In the second of our series of blogs based upon discussions with key participants in the Australian Higher Education Industry we speak with Michelle Macgregor Owen, Swinburne University’s Director of Advancement.
Michelle has a wealth of experience in fundraising and development within the higher education sector and given the recent high profile philanthropic gifts to Universities we were interested in her views about the future of fundraising in Australia.
Philanthropy seems to have a high profile within the Higher Education sector in Australia at present, why is this so?
The most obvious answer to this is that the federal funding model for higher education is increasingly impacting universities and as such they are looking to diversify their funding sources. However this is not the only reason. There is increasing recognition that education can genuinely make a difference in people’s lives and many donors have a genuine passion for education.
As I keep reminding my colleagues, people do not give money to fill budget holes, they give money to make a difference and we within institutions need to develop ways in which supporters can do this. Our ‘young mums’ program, which gives teenage mothers the chance to complete their education in a supportive environment, is a great example of this. Fundraising is not about just asking for money – it is about matching an individual’s passion with a university objective.
The other thing is that success attracts success. With $30 billion plus in reserves, does Harvard really need any additional donor funding? And yet it keeps attracting it. The reason for this is that people are drawn by the great success story of an institution like Harvard and want to be a part of their programs.
Why, compared with the rest of the world, does philanthropy still appear to be relatively under developed here?
This might be partly true but we are definitely catching up quickly. The last three to five years has seen a significant shift and a raising of the profile largely as a result of some ‘mega gifts’ in Australia – the likes of the Tuckwell and the Forrest donations ($50m to ANU and $65m to UWA respectively).
Finally, we are starting to challenge the notion that Australians are not good philanthropists. Australians have always been good at giving to people in need, it was perhaps that as a sector we did not demonstrate a good case for support. I think that we are now really seeing people start to understand the opportunity to make a difference in others’ lives through education.
Based on your experience, what are some common mistakes that institutions make when it comes to development or philanthropy strategies?
I think the biggest mistake is just to focus on the monetary side of support. Monetary gifts are important but people can also give in other ways, a contribution of their time and expertise to the institution is equally important. This is why I try and avoid the word ‘donor’ and use ‘supporter’.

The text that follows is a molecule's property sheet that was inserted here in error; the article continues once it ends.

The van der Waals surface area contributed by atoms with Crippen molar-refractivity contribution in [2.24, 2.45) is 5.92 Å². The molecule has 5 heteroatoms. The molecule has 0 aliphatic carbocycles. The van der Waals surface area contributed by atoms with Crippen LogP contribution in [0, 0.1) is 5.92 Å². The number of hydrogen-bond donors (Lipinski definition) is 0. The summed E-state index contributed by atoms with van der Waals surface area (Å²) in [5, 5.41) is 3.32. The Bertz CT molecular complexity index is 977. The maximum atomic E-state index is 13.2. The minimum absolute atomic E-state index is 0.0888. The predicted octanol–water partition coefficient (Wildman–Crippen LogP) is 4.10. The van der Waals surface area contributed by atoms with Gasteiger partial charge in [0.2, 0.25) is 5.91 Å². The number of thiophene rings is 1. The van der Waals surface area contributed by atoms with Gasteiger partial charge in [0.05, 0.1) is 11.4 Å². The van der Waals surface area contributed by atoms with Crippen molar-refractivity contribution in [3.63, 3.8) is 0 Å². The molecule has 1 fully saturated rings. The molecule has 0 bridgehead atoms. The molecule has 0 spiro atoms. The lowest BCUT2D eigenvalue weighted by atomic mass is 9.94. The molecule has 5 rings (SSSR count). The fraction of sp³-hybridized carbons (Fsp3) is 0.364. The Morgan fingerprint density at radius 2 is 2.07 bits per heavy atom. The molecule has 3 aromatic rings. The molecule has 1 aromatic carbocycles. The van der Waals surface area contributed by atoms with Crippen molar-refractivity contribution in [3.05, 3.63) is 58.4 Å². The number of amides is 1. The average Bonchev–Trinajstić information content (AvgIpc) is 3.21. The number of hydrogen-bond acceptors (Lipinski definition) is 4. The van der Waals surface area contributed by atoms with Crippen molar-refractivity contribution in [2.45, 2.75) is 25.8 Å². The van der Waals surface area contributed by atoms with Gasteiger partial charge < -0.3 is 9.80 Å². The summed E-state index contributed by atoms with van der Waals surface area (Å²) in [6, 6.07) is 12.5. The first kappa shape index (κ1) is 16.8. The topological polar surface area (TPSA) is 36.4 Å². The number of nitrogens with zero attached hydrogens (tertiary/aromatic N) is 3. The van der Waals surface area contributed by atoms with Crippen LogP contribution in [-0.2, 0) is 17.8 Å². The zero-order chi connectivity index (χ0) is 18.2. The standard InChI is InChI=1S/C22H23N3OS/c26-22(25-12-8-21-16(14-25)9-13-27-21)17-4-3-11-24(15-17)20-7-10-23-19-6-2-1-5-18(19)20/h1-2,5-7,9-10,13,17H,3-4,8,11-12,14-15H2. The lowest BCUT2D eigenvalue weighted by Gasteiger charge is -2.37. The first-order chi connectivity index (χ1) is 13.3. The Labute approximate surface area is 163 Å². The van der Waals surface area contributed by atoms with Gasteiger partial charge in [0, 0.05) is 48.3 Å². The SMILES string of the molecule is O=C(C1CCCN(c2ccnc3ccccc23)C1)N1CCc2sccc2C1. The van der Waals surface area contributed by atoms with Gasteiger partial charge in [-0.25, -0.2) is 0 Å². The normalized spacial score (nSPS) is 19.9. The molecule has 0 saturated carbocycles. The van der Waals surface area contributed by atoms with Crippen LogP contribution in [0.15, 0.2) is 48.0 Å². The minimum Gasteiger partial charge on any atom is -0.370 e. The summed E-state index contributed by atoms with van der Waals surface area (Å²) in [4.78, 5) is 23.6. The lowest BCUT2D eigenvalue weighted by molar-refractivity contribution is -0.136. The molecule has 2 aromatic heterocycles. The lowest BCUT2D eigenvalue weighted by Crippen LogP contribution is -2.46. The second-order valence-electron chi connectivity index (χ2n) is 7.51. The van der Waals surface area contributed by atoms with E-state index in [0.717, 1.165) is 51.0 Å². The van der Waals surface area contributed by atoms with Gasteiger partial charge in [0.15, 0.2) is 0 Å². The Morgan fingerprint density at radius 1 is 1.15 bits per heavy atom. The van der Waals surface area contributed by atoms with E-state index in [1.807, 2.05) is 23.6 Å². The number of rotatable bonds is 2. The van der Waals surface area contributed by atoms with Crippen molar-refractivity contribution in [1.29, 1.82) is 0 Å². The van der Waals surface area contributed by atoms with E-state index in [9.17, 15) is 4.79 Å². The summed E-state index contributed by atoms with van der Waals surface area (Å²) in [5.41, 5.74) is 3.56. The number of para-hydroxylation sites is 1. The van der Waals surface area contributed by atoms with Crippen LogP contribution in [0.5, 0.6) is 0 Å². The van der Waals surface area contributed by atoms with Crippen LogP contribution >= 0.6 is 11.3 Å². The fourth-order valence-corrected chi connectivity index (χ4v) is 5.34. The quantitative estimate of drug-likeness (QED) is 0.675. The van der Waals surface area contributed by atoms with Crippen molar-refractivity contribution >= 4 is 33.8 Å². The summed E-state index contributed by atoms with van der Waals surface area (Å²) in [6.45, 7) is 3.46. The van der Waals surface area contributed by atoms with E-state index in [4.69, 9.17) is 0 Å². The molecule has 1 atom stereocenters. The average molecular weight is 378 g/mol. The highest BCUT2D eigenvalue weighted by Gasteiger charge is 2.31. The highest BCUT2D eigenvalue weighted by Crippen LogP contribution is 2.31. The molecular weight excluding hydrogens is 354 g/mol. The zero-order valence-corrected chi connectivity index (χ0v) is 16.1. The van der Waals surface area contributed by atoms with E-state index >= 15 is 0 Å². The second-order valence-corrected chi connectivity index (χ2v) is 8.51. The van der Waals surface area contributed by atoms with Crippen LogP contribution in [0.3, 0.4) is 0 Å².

The other is the assumption that the fundraiser’s job finishes when the cheque is banked. This is really only the start of the relationship. It is about developing an authentic relationship with the individual that is broader than just the fundraiser and is embedded within the institution. A number of people need to be brought into the relationship so the individuals feels they have a strong link with the university and not just the fundraiser.
The role of a Head of Development within a university can be misunderstood – how do you spend most of your time?
I would probably describe it as ‘pulling the threads together’. Part of it is research, engaging with possible donors and working out what it is about the university and what we do that really interests them. Also, helping the institution to clearly articulate what the priorities are for funding and why, so that we can appeal to potential supporters. It’s not just about wining and dining people!
What are some of the future trends within your area?
Certainly in the future there will be a much greater focus on alumni and engagement with alumni as the basis of fundraising. This requires establishing a clear, mutually beneficial value proposition for engagement and to show genuine authenticity.
The explosion of online giving is something that will change what we do and we are already seeing this in terms of things like crowd funding. People want to give online and through multiple channels and we need to facilitate this.
Finally, I also think as institutions we need to work more on understanding our supporters. It is important to understand what drives our donors and how this impacts their support.
About Michelle Macgregor Owen
Michelle is an advancement professional managing the strategic directions of the alumni and fundraising programs at Swinburne University of Technology, overseeing and contributing to philanthropic initiatives, donor stewardship and alumni engagement programs. She says she is fortunate to work with a terrific group of dedicated staff in the Alumni & Development Office.
Previously, Michelle was a senior fundraiser at the University of Western Sydney. Prior to entering the university sector, Michelle spent 10 years in local government in economic development roles. Michelle has qualifications in business and marketing and is currently contemplating if she has the stamina to start a Masters in Philanthropy at the Asia-Pacific Centre for Social Investment and Philanthropy at Swinburne.